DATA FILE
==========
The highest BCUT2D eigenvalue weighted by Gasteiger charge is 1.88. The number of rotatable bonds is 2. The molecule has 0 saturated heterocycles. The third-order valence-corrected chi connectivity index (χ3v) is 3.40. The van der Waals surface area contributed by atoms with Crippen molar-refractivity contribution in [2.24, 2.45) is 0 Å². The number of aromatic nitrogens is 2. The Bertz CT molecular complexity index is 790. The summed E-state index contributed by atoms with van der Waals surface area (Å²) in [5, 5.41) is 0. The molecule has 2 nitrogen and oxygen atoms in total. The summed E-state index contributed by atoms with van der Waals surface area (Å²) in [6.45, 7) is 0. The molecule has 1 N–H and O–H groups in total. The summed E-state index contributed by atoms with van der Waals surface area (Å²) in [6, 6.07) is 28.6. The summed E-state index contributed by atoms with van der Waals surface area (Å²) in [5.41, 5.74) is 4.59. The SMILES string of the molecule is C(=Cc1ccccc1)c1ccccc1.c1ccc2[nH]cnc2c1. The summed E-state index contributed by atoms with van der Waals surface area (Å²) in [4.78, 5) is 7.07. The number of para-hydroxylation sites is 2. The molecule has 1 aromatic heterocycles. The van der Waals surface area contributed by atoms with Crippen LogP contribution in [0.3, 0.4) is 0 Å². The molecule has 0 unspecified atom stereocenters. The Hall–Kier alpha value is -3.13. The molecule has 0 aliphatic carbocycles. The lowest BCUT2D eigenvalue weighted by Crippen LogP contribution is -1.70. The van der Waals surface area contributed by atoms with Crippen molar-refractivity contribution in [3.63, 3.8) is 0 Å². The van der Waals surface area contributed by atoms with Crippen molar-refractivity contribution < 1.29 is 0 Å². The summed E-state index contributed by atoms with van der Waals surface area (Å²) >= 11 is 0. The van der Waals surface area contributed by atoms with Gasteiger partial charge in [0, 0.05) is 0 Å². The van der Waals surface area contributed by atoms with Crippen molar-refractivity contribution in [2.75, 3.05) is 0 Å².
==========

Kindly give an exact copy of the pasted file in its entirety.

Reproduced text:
The highest BCUT2D eigenvalue weighted by Gasteiger charge is 1.88. The number of rotatable bonds is 2. The molecule has 0 saturated heterocycles. The third-order valence-corrected chi connectivity index (χ3v) is 3.40. The van der Waals surface area contributed by atoms with Crippen molar-refractivity contribution in [2.24, 2.45) is 0 Å². The number of aromatic nitrogens is 2. The Bertz CT molecular complexity index is 790. The summed E-state index contributed by atoms with van der Waals surface area (Å²) in [5, 5.41) is 0. The molecule has 2 nitrogen and oxygen atoms in total. The summed E-state index contributed by atoms with van der Waals surface area (Å²) in [6.45, 7) is 0. The molecule has 1 N–H and O–H groups in total. The summed E-state index contributed by atoms with van der Waals surface area (Å²) in [6, 6.07) is 28.6. The summed E-state index contributed by atoms with van der Waals surface area (Å²) in [5.41, 5.74) is 4.59. The SMILES string of the molecule is C(=Cc1ccccc1)c1ccccc1.c1ccc2[nH]cnc2c1. The summed E-state index contributed by atoms with van der Waals surface area (Å²) in [4.78, 5) is 7.07. The number of para-hydroxylation sites is 2. The molecule has 1 aromatic heterocycles. The van der Waals surface area contributed by atoms with Crippen LogP contribution in [0.3, 0.4) is 0 Å². The molecule has 0 unspecified atom stereocenters. The Hall–Kier alpha value is -3.13. The molecule has 0 aliphatic carbocycles. The lowest BCUT2D eigenvalue weighted by Crippen LogP contribution is -1.70. The van der Waals surface area contributed by atoms with Crippen molar-refractivity contribution in [3.63, 3.8) is 0 Å². The van der Waals surface area contributed by atoms with Crippen molar-refractivity contribution < 1.29 is 0 Å². The summed E-state index contributed by atoms with van der Waals surface area (Å²) >= 11 is 0. The van der Waals surface area contributed by atoms with Gasteiger partial charge in [0, 0.05) is 0 Å². The van der Waals surface area contributed by atoms with Crippen molar-refractivity contribution in [2.75, 3.05) is 0 Å².